Tips for Adapting True Stories into Screenplays


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by Naomi in pre-writing, screenwriting

Last weekend at the Connecting Writers With Hollywood conference in Seattle I gave a presentation focused on adapting novels to screenplays (and using many Save the Cat principles to do so). After the session, one writer asked if the same rules and tools apply to adapting true stories into screenplays. Good question!

And I know she’s not the only one asking it (I have several clients writing and/or producing projects that are based on true events). So today I thought I’d share with you some tips and challenges specific to adapting true stories.

How are adapting true stories and novels similar?

There is some overlap, of course, between adapting novels and adapting true events – or anything else — into movies. If you’re adapting to the same final form, then the overall goal is the same: to shape the existing material into the kind of story we want in a movie.

So, much of the process will be the same, at least in the broad strokes. You’ll need to start from the ground up: identify the foundation, the throughline, the major plot points. Find the spine and then build the story by picking and choosing from what you have to work with in the source material.

Unique challenges of adapting true stories to movies

But there are some specific challenges writers run into when writing screenplays about true events or people.

If you’ve ever attempted it, you know one of the biggies is that real life doesn’t play out like a movie. In the true events you’re dealing with there may be a lot of extraneous details, characters, and events that aren’t vital to telling the one clear, focused story your movie will showcase. Even more than with a novel, working with true events can be a process of excavation.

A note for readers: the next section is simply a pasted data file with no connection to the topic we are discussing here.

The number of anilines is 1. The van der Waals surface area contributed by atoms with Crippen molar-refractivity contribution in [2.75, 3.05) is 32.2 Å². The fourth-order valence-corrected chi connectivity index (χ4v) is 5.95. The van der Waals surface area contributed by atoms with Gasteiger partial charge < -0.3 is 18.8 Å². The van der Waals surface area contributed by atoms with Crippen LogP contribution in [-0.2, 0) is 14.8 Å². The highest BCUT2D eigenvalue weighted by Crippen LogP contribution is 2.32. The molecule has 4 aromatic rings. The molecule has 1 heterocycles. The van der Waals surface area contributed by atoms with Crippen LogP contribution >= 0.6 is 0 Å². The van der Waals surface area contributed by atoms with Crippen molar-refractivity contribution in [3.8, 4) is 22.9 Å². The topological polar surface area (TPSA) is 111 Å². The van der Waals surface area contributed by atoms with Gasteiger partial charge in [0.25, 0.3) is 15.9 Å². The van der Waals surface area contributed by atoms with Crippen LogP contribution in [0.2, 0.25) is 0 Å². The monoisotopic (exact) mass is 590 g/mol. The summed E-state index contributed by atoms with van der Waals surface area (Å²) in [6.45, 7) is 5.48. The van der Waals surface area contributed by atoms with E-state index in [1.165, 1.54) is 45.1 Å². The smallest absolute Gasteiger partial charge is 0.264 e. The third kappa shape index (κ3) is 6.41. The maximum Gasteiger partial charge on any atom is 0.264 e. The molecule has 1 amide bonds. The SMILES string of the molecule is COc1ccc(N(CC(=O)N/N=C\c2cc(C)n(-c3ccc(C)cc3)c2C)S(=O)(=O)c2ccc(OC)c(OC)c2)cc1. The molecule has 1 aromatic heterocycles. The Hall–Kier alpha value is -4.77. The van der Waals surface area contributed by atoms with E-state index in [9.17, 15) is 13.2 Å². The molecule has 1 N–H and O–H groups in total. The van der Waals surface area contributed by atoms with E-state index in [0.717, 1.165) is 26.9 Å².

Plot the story you want to tell

With true stories, it also may not be at all apparent how to structure the story. For example, if the inspiration for your project is one particular true event then you’ll have to make some choices. Is the movie about what leads up to that event? Or is the movie about the aftermath? Or does that event fall somewhere else in the timeline of the movie?

Every true event can give rise to many different stories. Part of the challenge (and fun) of working with true stories is figuring out which story you want to tell, and whether that makes for the most compelling, viable movie. (And sometimes you have to figure out which of those considerations is most important to you.)

Find the character whose story you want to tell

And if it is an event that sparked your interest, then who is the protagonist of the story? Sometimes deciding on the main character you’ll tell the story through is the biggest challenge.

Explore your options by asking who has the most agency in the situation, who takes action and affects the outcome. Who is the most invested in the outcome, who has the most to lose.

And what’s so great about that guy?

On the other hand, if it’s a historical figure who sparked the idea for the project, then one of the challenges might be deciding which part of their life to craft the movie around. Is it a cradle-to-grave biopic? That’s a tough one to pull off, since most people’s lives don’t have one clear throughline from beginning to end. Movies that attempt to tell the story of one person’s entire life often feel episodic because they’re made up of a series of unrelated conflicts.

A better strategy can be to find the one conflict that causes the meaningful transformation you want to showcase. When did they become the person who inspires or interests you, or the icon we all recognize? What period of time or series of events caused that growth or change? What defining experience is the story about?

Tips for adapting real events into screenplays

As with any adaptation, the trick is to find balance. You want to honor the spirit of the source material and what drew you to it in the first place. But you also need to tell the story in a way that will engage and entertain the audience. That’s where those “rules” of screenwriting come in, as the craft considerations we talk about are all aimed at telling a story that’s compelling to an audience. If that’s not your goal, then you can write whatever you like.

As you find the balance between the truth and the story you’re telling:

  • Be prepared to be unfaithful. (Remember, you are adapting.)
  • Figure out the story you want to tell; be faithful to that.
  • Be willing to create new actions, events, characters, and traits for those characters.

And though he wasn’t specifically addressing adaptations, there’s a line from Robert McKee’s book Story that applies well:

Structure is a selection of events from the characters’ life stories that is composed into a strategic sequence to arouse specific emotions and to express a specific view of life.

If you’re adapting true stories, that sums up the job: select the events and strategically arrange them to tell the story you want to tell.


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